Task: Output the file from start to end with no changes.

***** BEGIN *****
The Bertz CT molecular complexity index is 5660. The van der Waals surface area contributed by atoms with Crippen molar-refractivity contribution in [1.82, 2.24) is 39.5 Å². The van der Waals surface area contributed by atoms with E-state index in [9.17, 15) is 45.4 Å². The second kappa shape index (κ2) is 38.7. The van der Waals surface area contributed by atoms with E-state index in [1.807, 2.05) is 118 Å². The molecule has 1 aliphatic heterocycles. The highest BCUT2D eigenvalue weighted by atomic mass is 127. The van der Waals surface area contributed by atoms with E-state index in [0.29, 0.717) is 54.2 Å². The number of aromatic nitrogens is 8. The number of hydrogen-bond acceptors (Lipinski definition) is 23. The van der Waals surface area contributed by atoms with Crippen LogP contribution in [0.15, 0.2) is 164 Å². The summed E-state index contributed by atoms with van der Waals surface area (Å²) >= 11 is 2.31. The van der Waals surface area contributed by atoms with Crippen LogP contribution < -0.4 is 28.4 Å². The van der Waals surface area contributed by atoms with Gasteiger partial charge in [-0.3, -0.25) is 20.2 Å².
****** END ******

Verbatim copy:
The Bertz CT molecular complexity index is 5660. The van der Waals surface area contributed by atoms with Crippen molar-refractivity contribution in [1.82, 2.24) is 39.5 Å². The van der Waals surface area contributed by atoms with E-state index in [9.17, 15) is 45.4 Å². The second kappa shape index (κ2) is 38.7. The van der Waals surface area contributed by atoms with E-state index in [1.807, 2.05) is 118 Å². The molecule has 1 aliphatic heterocycles. The highest BCUT2D eigenvalue weighted by atomic mass is 127. The van der Waals surface area contributed by atoms with E-state index in [0.29, 0.717) is 54.2 Å². The number of aromatic nitrogens is 8. The number of hydrogen-bond acceptors (Lipinski definition) is 23. The van der Waals surface area contributed by atoms with Crippen LogP contribution in [0.15, 0.2) is 164 Å². The summed E-state index contributed by atoms with van der Waals surface area (Å²) >= 11 is 2.31. The van der Waals surface area contributed by atoms with Crippen LogP contribution < -0.4 is 28.4 Å². The van der Waals surface area contributed by atoms with Gasteiger partial charge in [-0.3, -0.25) is 20.2 Å².